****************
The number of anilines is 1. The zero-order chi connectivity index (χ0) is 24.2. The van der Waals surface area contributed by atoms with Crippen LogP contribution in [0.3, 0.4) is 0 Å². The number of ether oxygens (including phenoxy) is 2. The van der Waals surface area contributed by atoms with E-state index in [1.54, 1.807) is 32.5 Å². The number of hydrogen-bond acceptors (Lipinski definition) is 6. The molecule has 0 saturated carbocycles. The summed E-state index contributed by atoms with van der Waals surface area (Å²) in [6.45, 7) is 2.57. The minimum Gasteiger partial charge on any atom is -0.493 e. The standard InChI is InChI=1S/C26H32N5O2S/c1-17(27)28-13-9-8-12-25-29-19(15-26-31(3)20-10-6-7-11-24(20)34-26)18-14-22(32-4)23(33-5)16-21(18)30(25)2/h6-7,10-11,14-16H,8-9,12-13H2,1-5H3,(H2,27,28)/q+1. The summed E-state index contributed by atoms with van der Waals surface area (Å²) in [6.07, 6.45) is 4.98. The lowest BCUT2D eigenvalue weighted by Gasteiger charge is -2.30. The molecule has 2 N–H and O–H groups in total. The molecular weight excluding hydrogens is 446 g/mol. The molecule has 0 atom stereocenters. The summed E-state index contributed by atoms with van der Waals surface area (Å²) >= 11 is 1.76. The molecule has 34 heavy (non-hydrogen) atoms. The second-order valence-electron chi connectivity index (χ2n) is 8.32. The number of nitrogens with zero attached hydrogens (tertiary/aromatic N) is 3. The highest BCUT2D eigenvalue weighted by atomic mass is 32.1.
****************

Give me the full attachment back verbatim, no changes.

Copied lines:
The number of anilines is 1. The zero-order chi connectivity index (χ0) is 24.2. The van der Waals surface area contributed by atoms with Crippen LogP contribution in [0.3, 0.4) is 0 Å². The number of ether oxygens (including phenoxy) is 2. The van der Waals surface area contributed by atoms with E-state index in [1.54, 1.807) is 32.5 Å². The number of hydrogen-bond acceptors (Lipinski definition) is 6. The molecule has 0 saturated carbocycles. The summed E-state index contributed by atoms with van der Waals surface area (Å²) in [6.45, 7) is 2.57. The minimum Gasteiger partial charge on any atom is -0.493 e. The standard InChI is InChI=1S/C26H32N5O2S/c1-17(27)28-13-9-8-12-25-29-19(15-26-31(3)20-10-6-7-11-24(20)34-26)18-14-22(32-4)23(33-5)16-21(18)30(25)2/h6-7,10-11,14-16H,8-9,12-13H2,1-5H3,(H2,27,28)/q+1. The summed E-state index contributed by atoms with van der Waals surface area (Å²) in [6.07, 6.45) is 4.98. The lowest BCUT2D eigenvalue weighted by Gasteiger charge is -2.30. The molecule has 2 N–H and O–H groups in total. The molecular weight excluding hydrogens is 446 g/mol. The molecule has 0 atom stereocenters. The summed E-state index contributed by atoms with van der Waals surface area (Å²) >= 11 is 1.76. The molecule has 34 heavy (non-hydrogen) atoms. The second-order valence-electron chi connectivity index (χ2n) is 8.32. The number of nitrogens with zero attached hydrogens (tertiary/aromatic N) is 3. The highest BCUT2D eigenvalue weighted by atomic mass is 32.1.